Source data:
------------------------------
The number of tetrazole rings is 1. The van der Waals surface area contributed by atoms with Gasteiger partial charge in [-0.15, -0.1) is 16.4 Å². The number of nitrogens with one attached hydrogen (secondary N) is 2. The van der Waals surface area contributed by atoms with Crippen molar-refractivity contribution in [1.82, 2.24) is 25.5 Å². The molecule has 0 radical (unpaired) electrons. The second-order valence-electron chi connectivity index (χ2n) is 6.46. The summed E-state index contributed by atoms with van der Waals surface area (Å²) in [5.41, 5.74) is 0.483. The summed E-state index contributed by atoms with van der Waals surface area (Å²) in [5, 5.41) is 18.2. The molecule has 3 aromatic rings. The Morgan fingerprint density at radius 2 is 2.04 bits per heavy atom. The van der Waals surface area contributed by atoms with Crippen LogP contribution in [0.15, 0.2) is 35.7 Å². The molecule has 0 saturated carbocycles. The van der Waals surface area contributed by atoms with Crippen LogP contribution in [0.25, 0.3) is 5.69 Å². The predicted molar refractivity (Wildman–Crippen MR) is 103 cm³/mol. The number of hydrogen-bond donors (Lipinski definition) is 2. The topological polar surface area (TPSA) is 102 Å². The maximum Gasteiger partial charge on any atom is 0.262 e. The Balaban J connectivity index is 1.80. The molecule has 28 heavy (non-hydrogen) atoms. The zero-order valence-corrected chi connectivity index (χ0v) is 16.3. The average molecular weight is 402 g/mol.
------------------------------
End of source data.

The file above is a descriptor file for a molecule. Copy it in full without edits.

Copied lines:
The number of tetrazole rings is 1. The van der Waals surface area contributed by atoms with Gasteiger partial charge in [-0.15, -0.1) is 16.4 Å². The number of nitrogens with one attached hydrogen (secondary N) is 2. The van der Waals surface area contributed by atoms with Crippen molar-refractivity contribution in [1.82, 2.24) is 25.5 Å². The molecule has 0 radical (unpaired) electrons. The second-order valence-electron chi connectivity index (χ2n) is 6.46. The summed E-state index contributed by atoms with van der Waals surface area (Å²) in [5.41, 5.74) is 0.483. The summed E-state index contributed by atoms with van der Waals surface area (Å²) in [5, 5.41) is 18.2. The molecule has 3 aromatic rings. The Morgan fingerprint density at radius 2 is 2.04 bits per heavy atom. The van der Waals surface area contributed by atoms with Crippen LogP contribution in [0.15, 0.2) is 35.7 Å². The molecule has 0 saturated carbocycles. The van der Waals surface area contributed by atoms with Crippen LogP contribution in [0.25, 0.3) is 5.69 Å². The predicted molar refractivity (Wildman–Crippen MR) is 103 cm³/mol. The number of hydrogen-bond donors (Lipinski definition) is 2. The topological polar surface area (TPSA) is 102 Å². The maximum Gasteiger partial charge on any atom is 0.262 e. The Balaban J connectivity index is 1.80. The molecule has 28 heavy (non-hydrogen) atoms. The zero-order valence-corrected chi connectivity index (χ0v) is 16.3. The average molecular weight is 402 g/mol.